Subscribe to
Opera Today

Receive articles and news via RSS feeds or email subscription.


facebook-icon.png


twitter_logo[1].gif



9780393088953.png

9780521746472.png

0810888688.gif

0810882728.gif

Recently in Reviews

Cooperstown and the Hood

Glimmerglass Festival continues its string of world premiere youth operas with a wholly enchanting production of Ben Moore and Kelly Rourke’s Robin Hood.

Glimmerglass Oklahoma: Yeow!

Director Molly Smith knew just how to best succeed at staging the evergreen classic Oklahoma! for Glimmerglass Festival.

An Invitation to Travel: Christiane Karg and Malcolm Martineau at the Proms

German soprano Christiane Karg invited us to accompany her on a journey during this lunchtime chamber music Prom at Cadogan Hall as she followed the voyages of French composers in Europe and beyond, and their return home.

Schoenberg's Gurrelieder at the Proms - Sir Simon Rattle

Prom 46: Schoenberg's Gurrelieder with Simon Rattle and the London Symphony Orchestra, Simon O'Neill, Eva-Maria Westbroek, Karen Cargill, Peter Hoare, Christopher Purves and Thomas Quasthoff. And three wonderful choirs - the CBSO Chorus, the London Symphony Chorus and Orfeó Català from Barcelona, with Chorus Master Simon Halsey, Rattle's close associate for 35 years.

Le Siège de Corinthe in Pesaro

That of Rossini (in French) and that of Lord Byron (in English, Russian, Italian and Spanish), the battles of both Negroponte (1470) and of Missolonghi (1826) re-enacted amidst massive piles of plastic water bottles (thousands of them) that collapsed onto the heroine at Mahomet II's destruction of Corinth.

Dunedin Consort perform Bach's St John Passion at the Proms

John Butt and the Dunedin Consort's 2012 recording of Bach's St John Passion was ground-breaking for it putting the passion into the context of a reconstruction of the original Lutheran Vespers service.

Collision: Spectra Ensemble at the Arcola Theatre

‘Asteroid flyby in October: A drill for the end of the world?’ So shouted a headline in USA Today earlier this month, as journalist Doyle Rice asked, ‘Are we ready for an asteroid impact?’ in his report that in October NASA will conduct a drill to see how well its planetary defence system would work if an actual asteroid were heading straight for Earth.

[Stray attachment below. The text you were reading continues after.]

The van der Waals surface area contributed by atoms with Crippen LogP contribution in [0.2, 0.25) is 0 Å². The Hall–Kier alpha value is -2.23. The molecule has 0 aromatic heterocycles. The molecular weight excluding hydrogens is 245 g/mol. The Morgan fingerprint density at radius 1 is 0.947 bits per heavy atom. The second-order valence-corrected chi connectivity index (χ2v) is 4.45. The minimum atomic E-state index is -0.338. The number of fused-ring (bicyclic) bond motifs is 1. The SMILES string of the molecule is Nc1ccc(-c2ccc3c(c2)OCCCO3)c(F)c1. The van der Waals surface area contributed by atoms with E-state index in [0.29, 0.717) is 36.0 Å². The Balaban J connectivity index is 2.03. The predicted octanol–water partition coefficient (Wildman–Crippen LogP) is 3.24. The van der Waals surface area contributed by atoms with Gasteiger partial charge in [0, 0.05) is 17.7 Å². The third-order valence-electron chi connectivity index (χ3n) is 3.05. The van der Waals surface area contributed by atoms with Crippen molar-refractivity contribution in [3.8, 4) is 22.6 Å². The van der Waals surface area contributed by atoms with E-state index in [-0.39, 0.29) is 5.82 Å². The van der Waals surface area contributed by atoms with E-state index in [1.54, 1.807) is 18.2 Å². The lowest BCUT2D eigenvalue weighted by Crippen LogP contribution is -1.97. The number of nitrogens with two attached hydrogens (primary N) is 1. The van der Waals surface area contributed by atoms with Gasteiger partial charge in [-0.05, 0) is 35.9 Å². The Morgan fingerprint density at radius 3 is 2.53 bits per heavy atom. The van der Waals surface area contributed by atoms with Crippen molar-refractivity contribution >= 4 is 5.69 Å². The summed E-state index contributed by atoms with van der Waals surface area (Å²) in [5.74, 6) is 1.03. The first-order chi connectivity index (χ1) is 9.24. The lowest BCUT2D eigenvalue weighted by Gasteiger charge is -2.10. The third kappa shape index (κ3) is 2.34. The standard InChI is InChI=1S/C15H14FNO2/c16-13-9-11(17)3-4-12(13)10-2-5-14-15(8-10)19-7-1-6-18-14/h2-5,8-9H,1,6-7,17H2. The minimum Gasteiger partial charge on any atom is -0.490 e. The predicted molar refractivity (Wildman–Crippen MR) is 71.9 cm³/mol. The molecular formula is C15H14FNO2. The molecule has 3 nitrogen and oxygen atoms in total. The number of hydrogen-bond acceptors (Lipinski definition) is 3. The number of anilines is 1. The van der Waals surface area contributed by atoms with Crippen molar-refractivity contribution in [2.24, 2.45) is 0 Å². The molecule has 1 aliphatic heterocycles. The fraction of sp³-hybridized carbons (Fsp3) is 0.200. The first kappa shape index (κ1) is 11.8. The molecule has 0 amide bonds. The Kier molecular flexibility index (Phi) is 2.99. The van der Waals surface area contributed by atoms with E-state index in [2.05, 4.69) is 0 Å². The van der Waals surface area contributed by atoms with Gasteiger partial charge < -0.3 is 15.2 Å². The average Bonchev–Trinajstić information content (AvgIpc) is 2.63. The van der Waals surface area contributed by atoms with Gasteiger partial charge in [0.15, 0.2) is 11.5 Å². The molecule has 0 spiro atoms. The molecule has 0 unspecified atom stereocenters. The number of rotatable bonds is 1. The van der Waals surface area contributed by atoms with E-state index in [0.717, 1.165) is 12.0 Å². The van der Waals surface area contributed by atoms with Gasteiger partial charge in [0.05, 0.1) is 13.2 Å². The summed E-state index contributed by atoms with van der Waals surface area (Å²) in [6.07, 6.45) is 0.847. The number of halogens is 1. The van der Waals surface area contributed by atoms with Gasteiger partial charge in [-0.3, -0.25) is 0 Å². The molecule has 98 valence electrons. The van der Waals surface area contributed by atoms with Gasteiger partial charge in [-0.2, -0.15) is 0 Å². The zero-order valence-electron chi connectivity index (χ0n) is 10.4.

Joshua Bell offers Hispanic headiness at the Proms

At the start of the 20th century, French composers seemed to be conducting a cultural love affair with Spain, an affair initiated by the Universal Exposition of 1889 where the twenty-five-year old Debussy and the fourteen-year-old Ravel had the opportunity to hear new sounds from East Asia, such as the Javanese gamelan, alongside gypsy flamenco from Granada.

John Joubert's Jane Eyre

Librettists have long mined the literature shelves for narratives that are ripe for musico-dramatic embodiment. On the whole, it’s the short stories and poems - The Turn of the Screw, Eugene Onegin or Death in Venice, for example - that best lend themselves to operatic adaptation.

Hibiki: a European premiere by Mark-Anthony Turnage at the Proms

Hibiki: sound, noise, echo, reverberation, harmony. Commissioned by the Suntory Hall in Tokyo to celebrate the Hall’s 30th anniversary in 2016, Mark-Anthony Turnage’s 50-minute Hibiki, for two female soloists, children’s chorus and large orchestra, purports to reflect on the ‘human reverberations’ of the Tohoku earthquake in 2011 and the devastation caused by the subsequent tsunami and radioactive disaster.

Through Life and Love: Louise Alder sings Strauss

Soprano Louise Alder has had an eventful few months. Declared ‘Young Singer of the Year’ at the 2017 International Opera Awards in May, the following month she won the Dame Joan Sutherland Audience Prize at the BBC Cardiff Singer of the World.

Janáček: The Diary of One Who Disappeared, Grimeborn

A great performance of Janáček’s song cycle The Diary of One Who Disappeared can be, allowing for the casting of a superb tenor, an experience on a par with Schoenberg’s Erwartung. That Shadwell Opera’s minimalist, but powerful, staging in the intimate setting of Studio 2 of the Arcola Theatre was a triumph was in no small measure to the magnificent singing of the tenor, Sam Furness.

Khovanshchina: Mussorgsky at the Proms

Remembering the centenary of the Russian Revolution, this Proms performance of Mussorgsky’s mighty Khovanshchina (all four and a quarter hours of it) exceeded all expectations on a musical level. And, while the trademark doorstop Proms opera programme duly arrived containing full text and translation, one should celebrate the fact that - finally - we had surtitles on several screens.

Santa Fe: Entertaining If Not Exactly (R)evolutionary

You know what I loved best about Santa Fe Opera’s world premiere The (R)evolution of Steve Jobs?

Longborough Young Artists in London: Gluck's Orfeo ed Euridice

For the last three years, Longborough Festival Opera’s repertoire of choice for their Young Artist Programme productions has been Baroque opera seria, more specifically Handel, with last year’s Alcina succeeding Rinaldo in 2014 and Xerxes in 2015.

A Master Baritone in Recital: Sesto Bruscantini, 1981